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How old do you have to be to get on Medicare?

The Medicare open enrollment period for 2022 has begun and all those sixty-five and older as leaders on Capitol Hill lowering eligibility to sixty.

The Medicare open enrollment period for 2022 has begun and all those sixty-five and older as leaders on Capitol Hill lowering eligibility to sixty.

At sixty-five seniors eligible to receive Social Security benefits are automatically enrolled in Medicare Parts A and B.

There are three major “Parts” of Medicare:

What are the various 'Parts' of Medicare?

  • Part A: which covers hospital stays, skilled nursing, and hospice services;
  • Part B: which covers outpatient services, most doctors visits, and most drugs that need to be administered by medical professionals; and
  • Part D: which covers most “self-administered” prescriptions.

Some seniors elect to add additional coverage for things like vision and dental through a Part C or Medicare Advantage plan.

Each year, Medicare members are able to purchase supplemental plans, Parts C and D, which enhance coverage.

Part C includes Medicare Advantage Plans which expand coverage by providing dental, vision, hearing, and other benefits, which are excluded from Parts A and B. Additionally, members looking to bring down the cost of prescription drugs are able to purchase Part D plans.

What are Medicare Parts C and D and how many people are enrolled?

Around a third of Medicare members are enrolled in an Advantage Plan. Since its inception, the number of members who purchase Part C plans has increased.

A survey conducted by the Center for Health Care Strategies found that costs were the highest barrier for low-income seniors in accessing dental coverage. To solve this problem, Progressive Democrats have included pushing to expand Medicare to cover dental, vision, and hearing needs. To appeal to voters, Senator Bernie Sanders took to social media saying: "Keeping your teeth in your mouth as you grow old should not be a luxury."

With only around thirty percent of seniors having access to dental insurance, many seniors suffer from dental diseases that leave many toothless in their old age. The Centers for Disease Control and Prevention published data that shows that "nearly a fifth of those over sixty-five have lost all of their teeth." Twice as many Black beneficiaries have lost all their teeth compared to the national average.

Medicare Part D, passed in the early 2000s, allowed insurance companies to offer plans to help bring down the costs of prescription drugs. This change to the structure of the program was especially important for seniors with chronic conditions that require a high number of medications, or particular drugs that can be very costly. In 2021, 42 million of the more than 62 million Medicare members were enrolled in a Part D plan, showing that many seniors struggle to cover the cost of prescriptions.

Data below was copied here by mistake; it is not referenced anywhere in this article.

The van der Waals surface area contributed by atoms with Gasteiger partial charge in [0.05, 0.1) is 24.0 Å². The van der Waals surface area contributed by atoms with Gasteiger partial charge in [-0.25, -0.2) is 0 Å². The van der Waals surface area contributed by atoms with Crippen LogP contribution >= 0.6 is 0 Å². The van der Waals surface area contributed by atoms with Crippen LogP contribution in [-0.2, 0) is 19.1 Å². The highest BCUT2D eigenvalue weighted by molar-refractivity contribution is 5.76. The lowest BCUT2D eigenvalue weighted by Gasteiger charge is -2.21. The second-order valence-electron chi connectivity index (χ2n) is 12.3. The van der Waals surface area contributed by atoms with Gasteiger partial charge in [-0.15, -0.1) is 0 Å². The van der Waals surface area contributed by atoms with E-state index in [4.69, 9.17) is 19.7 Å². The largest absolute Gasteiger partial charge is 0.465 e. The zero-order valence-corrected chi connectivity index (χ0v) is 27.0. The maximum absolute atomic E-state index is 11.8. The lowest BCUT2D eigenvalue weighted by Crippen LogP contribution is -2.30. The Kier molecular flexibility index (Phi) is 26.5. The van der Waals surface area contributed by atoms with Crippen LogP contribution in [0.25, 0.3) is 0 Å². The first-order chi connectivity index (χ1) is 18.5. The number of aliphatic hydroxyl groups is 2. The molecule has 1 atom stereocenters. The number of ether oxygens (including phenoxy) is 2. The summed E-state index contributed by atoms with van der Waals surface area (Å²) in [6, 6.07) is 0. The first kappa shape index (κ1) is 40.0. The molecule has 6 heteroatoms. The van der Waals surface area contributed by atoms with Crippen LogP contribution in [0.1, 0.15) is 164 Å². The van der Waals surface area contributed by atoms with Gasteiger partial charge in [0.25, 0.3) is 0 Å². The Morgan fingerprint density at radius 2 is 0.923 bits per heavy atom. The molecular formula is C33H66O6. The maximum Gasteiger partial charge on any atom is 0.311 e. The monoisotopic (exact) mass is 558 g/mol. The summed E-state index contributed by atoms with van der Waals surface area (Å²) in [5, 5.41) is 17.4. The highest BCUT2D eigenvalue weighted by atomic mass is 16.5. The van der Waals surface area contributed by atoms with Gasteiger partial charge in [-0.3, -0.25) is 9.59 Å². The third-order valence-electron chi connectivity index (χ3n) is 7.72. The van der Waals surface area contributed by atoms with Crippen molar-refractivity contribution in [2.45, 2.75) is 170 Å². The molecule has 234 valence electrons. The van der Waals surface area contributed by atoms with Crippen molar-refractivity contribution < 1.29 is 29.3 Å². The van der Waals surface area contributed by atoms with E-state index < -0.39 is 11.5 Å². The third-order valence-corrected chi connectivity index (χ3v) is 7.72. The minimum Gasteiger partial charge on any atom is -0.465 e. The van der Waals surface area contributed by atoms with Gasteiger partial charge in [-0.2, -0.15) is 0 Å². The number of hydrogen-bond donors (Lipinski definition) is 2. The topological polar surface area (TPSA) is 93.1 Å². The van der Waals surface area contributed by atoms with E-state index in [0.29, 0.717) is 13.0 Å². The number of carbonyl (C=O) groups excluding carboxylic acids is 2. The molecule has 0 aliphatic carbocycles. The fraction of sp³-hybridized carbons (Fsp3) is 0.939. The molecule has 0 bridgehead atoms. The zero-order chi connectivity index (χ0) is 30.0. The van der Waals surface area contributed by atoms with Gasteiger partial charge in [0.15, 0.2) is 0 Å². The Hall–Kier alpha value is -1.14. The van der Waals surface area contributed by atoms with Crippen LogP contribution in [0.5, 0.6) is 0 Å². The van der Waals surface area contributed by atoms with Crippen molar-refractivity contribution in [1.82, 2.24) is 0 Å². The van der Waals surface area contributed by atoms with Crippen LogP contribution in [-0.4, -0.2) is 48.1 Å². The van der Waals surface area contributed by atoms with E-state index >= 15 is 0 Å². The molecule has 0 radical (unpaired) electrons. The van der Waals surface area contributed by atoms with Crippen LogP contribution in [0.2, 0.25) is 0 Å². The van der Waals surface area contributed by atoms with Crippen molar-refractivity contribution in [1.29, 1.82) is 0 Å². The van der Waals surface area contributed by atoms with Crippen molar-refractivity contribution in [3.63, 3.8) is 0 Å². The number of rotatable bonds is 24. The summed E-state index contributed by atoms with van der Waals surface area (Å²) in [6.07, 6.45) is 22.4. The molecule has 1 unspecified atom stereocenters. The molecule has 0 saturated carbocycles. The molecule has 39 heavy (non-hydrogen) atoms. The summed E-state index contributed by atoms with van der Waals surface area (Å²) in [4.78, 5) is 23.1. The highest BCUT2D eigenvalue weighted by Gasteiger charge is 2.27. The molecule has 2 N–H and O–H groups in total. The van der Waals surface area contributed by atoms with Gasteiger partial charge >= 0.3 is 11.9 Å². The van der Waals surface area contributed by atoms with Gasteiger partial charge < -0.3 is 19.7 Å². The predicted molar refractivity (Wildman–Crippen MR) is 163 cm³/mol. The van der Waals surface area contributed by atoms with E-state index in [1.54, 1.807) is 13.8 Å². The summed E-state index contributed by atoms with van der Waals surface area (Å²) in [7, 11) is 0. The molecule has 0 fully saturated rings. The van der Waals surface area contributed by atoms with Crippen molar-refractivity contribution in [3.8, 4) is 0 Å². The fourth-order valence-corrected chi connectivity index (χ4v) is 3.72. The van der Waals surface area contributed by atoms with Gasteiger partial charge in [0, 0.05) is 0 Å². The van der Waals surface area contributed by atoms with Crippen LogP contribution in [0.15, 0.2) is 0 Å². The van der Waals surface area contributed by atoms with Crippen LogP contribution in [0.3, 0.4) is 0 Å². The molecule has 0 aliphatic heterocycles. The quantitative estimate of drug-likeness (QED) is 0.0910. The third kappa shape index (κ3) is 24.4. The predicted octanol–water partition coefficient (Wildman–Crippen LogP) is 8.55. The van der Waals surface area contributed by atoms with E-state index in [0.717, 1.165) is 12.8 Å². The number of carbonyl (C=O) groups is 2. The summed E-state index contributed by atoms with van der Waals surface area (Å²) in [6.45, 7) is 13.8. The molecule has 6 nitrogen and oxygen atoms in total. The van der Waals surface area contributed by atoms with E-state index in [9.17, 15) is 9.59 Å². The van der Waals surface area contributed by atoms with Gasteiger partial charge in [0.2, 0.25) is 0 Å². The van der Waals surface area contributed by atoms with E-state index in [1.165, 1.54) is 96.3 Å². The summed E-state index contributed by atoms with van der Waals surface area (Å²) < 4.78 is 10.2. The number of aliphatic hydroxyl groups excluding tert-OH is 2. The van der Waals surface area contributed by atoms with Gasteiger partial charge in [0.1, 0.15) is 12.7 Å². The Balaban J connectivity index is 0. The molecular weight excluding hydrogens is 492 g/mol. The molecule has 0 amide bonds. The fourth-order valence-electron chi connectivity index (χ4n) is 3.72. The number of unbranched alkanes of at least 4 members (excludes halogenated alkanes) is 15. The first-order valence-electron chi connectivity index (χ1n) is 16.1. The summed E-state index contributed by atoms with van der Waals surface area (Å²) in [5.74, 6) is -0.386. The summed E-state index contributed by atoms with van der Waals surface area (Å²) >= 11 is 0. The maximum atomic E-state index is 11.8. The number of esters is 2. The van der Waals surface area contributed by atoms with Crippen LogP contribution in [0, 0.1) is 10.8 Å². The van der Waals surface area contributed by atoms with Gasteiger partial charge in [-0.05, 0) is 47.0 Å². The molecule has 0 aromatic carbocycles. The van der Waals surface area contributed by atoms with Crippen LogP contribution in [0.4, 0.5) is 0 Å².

A push to lower the eligibility age and expand services covered by Medicare

For a growing percentage of the population born after 1960, the retirement age has been increased to sixty-seven based on a law passed in the 1980s. To receive the maximum benefit for the number of years one has worked, they will have to wait until sixty-seven to retire. However, already many workers who must wait until sixty-five to receive the highest possible benefit chose to leave the workforce early.

This choice can create challenges when it comes to healthcare as they are no longer covered by the employer and often find that the plans on the healthcare market are far too expensive based on their retirement incomes. As the retirement age increases this will become a larger problem should more people choose to retire before sixty-five when their Medicare benefits would kick in.

This period between retirement and when Medicare benefits kick in is known as the Medicare gap. The gap, like the cost of Part C and D plans, has a high health cost. When many fall into the Medicare gap, they forgo check-ups until they are eligible. Studies have shown that at age sixty-five more people are diagnosed with cancer, which can be fatal because they did not undergo preventative screenings when they were in the coverage gap. 

As a part of the reconciliation bill, some Democrats are pushing for a measure that would lower the Medicare eligibility age to sixty to eliminate these issues. By lowering the eligibility age, Congress would allow seniors greater flexibility and allow them to make a choice on when to retire that is not solely based on the additional costs of healthcare.

There are other benefits to making this change. Older people tend to cost more to insure as they tend to have more health problems as they age. By removing them from the healthcare pool, costs could be brought down as the overall age of the pool would be lower.

Additionally, Democrats had initially included funding to expand Medicare to cover dental, hearing, and vision services but these may items may be cut to bring down the price tag. In order for the reconciliation bill to pass, all Democratic Senators must vote in favor. Currently, two, Joe Manchin of West Virginia and Kyrsten Sinema of Arizona have said they will not support a proposal valued at $3.5 trillion.

The White House has reported on negotiations with these Senators and white they seem to be making progress, it is at the expense of measures like the two listed above.


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